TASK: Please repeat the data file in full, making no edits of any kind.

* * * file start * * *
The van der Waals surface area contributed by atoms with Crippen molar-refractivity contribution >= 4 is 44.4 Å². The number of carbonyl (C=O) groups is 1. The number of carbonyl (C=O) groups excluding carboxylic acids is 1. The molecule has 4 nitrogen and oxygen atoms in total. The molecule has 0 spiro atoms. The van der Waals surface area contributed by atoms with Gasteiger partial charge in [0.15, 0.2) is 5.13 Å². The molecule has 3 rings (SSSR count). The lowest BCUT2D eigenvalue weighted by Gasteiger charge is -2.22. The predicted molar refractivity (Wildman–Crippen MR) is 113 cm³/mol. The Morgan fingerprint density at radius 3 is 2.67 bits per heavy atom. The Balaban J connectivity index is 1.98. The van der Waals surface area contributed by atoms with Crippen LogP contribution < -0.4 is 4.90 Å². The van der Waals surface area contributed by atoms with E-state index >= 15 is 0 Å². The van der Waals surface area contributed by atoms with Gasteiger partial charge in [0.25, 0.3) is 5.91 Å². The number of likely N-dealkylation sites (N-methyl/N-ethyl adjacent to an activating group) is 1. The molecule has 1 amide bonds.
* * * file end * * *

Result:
The van der Waals surface area contributed by atoms with Crippen molar-refractivity contribution >= 4 is 44.4 Å². The number of carbonyl (C=O) groups is 1. The number of carbonyl (C=O) groups excluding carboxylic acids is 1. The molecule has 4 nitrogen and oxygen atoms in total. The molecule has 0 spiro atoms. The van der Waals surface area contributed by atoms with Gasteiger partial charge in [0.15, 0.2) is 5.13 Å². The molecule has 3 rings (SSSR count). The lowest BCUT2D eigenvalue weighted by Gasteiger charge is -2.22. The predicted molar refractivity (Wildman–Crippen MR) is 113 cm³/mol. The Morgan fingerprint density at radius 3 is 2.67 bits per heavy atom. The Balaban J connectivity index is 1.98. The van der Waals surface area contributed by atoms with Crippen LogP contribution < -0.4 is 4.90 Å². The van der Waals surface area contributed by atoms with E-state index >= 15 is 0 Å². The van der Waals surface area contributed by atoms with Gasteiger partial charge in [0.25, 0.3) is 5.91 Å². The number of likely N-dealkylation sites (N-methyl/N-ethyl adjacent to an activating group) is 1. The molecule has 1 amide bonds.